Hull 2017’s fourth season, Tell the World, kicks off with The Dyslexia Portrait, a photography exhibition by Hull photographic artist Miranda Harr. Featuring former football manager Sam Allardyce, BBC antiques expert Jonty Hearnden and soprano singer Anna Devin, the exhibition explores and challenges our ideas about how people with dyslexia see the world, showcasing their skills, talent and diversity.
Later in the year, Centre of Attention sees the Alternative Limb Project, local film makers Fly Girl and model and diversity advocate Kelly Knox come together to create an exhibition of alternative limbs. The exhibition of film, photography and bespoke prosthetic limbs investigates the relationship between disability and fashion and will be accompanied by a series of artist talks and masterclasses.
Square Peg artist-in-residence Jason Wilsher-Mills will round off his nine-month residency with a solo show in January 2018. A digital artist and painter, he is fascinated with memory – a focus both personal and resonant.
Square Peg is also collaborating with Engage, a leading advocacy and training network for gallery education, to host a conference rethinking diversity at the end of November. The conference will strike at the heart of current debates on equality, diversity and access, with bursaries on offer for those most under-represented in the arts as well as those who might otherwise be unable to afford a place.
And as Rachel knows all too well, these dialogues are crucial. “The disabled and non-disabled communities need to be having these conversations about what we can do, and what we aren’t doing and we need to feel comfortable in having what can be quite difficult conversations sometimes.”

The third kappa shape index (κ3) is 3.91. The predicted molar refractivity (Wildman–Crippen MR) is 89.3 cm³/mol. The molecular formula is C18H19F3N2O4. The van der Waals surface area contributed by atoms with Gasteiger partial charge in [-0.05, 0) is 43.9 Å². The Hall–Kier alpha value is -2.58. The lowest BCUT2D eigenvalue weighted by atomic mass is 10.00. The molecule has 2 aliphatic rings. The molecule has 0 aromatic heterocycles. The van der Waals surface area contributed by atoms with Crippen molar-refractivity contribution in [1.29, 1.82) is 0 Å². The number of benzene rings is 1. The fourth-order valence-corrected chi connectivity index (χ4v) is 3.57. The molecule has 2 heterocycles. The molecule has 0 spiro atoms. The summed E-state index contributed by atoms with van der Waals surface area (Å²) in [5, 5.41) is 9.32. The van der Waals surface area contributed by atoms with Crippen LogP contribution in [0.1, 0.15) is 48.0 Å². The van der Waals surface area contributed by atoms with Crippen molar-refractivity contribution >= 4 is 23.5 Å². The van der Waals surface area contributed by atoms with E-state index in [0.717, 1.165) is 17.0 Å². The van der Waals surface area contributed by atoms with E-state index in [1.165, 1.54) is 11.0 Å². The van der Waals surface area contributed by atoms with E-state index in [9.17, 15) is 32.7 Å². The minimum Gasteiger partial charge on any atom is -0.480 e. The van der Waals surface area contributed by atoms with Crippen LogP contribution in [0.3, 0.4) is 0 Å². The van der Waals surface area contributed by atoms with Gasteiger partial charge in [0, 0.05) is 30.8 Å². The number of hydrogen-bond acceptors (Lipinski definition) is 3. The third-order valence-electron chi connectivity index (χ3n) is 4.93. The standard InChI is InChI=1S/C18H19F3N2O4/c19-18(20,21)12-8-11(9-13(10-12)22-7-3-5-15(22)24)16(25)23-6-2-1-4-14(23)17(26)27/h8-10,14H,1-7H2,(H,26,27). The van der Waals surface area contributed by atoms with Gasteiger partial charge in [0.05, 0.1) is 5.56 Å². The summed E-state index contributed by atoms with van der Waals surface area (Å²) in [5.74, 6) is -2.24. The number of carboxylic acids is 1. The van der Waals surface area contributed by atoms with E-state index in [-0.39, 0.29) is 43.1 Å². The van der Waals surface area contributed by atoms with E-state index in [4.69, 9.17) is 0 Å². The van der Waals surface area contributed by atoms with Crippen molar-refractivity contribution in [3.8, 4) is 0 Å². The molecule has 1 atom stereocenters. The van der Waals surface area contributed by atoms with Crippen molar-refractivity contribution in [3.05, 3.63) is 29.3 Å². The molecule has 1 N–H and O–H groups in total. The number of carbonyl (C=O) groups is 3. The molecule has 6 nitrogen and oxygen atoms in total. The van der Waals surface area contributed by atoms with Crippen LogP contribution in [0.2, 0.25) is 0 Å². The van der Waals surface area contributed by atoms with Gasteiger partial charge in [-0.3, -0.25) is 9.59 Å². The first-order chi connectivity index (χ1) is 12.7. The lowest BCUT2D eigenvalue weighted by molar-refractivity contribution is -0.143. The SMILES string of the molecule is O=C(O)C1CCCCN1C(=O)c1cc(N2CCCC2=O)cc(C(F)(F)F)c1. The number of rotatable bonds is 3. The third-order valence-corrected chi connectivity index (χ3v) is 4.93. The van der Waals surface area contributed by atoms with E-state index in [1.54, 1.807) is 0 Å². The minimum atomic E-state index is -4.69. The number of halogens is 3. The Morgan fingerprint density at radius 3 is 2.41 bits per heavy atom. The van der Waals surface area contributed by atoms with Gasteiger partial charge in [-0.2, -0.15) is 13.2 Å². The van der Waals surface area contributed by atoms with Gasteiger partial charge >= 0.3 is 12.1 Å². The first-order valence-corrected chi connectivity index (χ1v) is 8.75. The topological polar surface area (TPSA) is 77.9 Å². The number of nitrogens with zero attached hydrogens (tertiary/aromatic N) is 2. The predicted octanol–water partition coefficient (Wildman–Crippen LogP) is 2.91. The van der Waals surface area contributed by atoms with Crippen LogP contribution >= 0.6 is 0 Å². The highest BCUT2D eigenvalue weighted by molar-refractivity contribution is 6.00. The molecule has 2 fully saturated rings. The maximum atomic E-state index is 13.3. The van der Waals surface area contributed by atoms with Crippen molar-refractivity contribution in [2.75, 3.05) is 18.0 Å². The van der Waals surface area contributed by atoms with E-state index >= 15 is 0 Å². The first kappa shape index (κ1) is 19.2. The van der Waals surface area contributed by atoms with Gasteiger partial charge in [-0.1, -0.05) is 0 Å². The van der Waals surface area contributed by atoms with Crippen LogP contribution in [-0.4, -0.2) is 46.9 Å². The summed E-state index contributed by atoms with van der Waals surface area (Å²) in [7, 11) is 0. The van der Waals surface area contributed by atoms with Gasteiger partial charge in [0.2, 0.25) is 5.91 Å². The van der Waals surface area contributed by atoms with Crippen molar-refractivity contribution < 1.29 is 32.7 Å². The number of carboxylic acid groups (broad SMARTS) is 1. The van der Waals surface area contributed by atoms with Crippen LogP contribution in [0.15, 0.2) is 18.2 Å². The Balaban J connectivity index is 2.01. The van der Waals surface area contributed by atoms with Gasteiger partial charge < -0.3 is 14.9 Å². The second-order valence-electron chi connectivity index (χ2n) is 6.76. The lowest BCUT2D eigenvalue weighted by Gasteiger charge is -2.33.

“We’re putting on accessible events in a way we’ve never done before. We use audio description and BSL in ways we’ve never done before – it’s exciting seeing different people coming in. We’re seeing people that maybe haven’t been in an art gallery before, and we’re noticing that people are coming back.”
Debbie Lye, Spirit of 2012 Chief Executive said: “As an organisation committed to championing opportunities for disabled people, Spirit of 2012 is thrilled to be funding Square Peg at Artlink. We’re especially pleased as a principal partner of Hull 2017 to see Square Peg having the space to showcase some great disabled artists and explore their work at the same time as increasing accessibility and challenging people’s perceptions of disability – two areas that Spirit is working hard to improve.”
If you want to get involved, you can – there’s still plenty to see and do with Square Peg. You can join a Disability Arts Network meeting and share your experiences, or ask how you can make your events more accessible. Square Peg’s current exhibition Alien Sex Capsule is on until 29 September. and The Dyslexia Portrait runs from 2 October to 11 November.